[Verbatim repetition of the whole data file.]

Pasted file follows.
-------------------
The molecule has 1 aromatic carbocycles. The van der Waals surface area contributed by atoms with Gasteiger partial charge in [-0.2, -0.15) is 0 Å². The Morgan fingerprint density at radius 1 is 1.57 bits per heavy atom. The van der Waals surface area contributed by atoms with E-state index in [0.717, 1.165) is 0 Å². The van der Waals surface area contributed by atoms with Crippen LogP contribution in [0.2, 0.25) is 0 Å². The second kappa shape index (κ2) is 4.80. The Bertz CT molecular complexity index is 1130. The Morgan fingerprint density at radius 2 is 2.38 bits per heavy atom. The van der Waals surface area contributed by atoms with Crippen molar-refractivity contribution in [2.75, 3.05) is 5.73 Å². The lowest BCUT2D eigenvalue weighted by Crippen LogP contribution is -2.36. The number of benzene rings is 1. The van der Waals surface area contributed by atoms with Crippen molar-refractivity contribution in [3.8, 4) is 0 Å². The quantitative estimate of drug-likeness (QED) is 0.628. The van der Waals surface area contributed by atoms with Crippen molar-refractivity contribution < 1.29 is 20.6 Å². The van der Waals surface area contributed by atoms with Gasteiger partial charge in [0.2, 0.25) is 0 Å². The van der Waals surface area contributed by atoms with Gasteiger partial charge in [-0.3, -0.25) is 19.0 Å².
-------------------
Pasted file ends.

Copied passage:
The molecule has 1 aromatic carbocycles. The van der Waals surface area contributed by atoms with Gasteiger partial charge in [-0.2, -0.15) is 0 Å². The Morgan fingerprint density at radius 1 is 1.57 bits per heavy atom. The van der Waals surface area contributed by atoms with E-state index in [0.717, 1.165) is 0 Å². The van der Waals surface area contributed by atoms with Crippen LogP contribution in [0.2, 0.25) is 0 Å². The second kappa shape index (κ2) is 4.80. The Bertz CT molecular complexity index is 1130. The Morgan fingerprint density at radius 2 is 2.38 bits per heavy atom. The van der Waals surface area contributed by atoms with Crippen molar-refractivity contribution in [2.75, 3.05) is 5.73 Å². The lowest BCUT2D eigenvalue weighted by Crippen LogP contribution is -2.36. The number of benzene rings is 1. The van der Waals surface area contributed by atoms with Crippen molar-refractivity contribution in [3.8, 4) is 0 Å². The quantitative estimate of drug-likeness (QED) is 0.628. The van der Waals surface area contributed by atoms with Crippen molar-refractivity contribution < 1.29 is 20.6 Å². The van der Waals surface area contributed by atoms with Gasteiger partial charge in [0.2, 0.25) is 0 Å². The van der Waals surface area contributed by atoms with Gasteiger partial charge in [-0.3, -0.25) is 19.0 Å².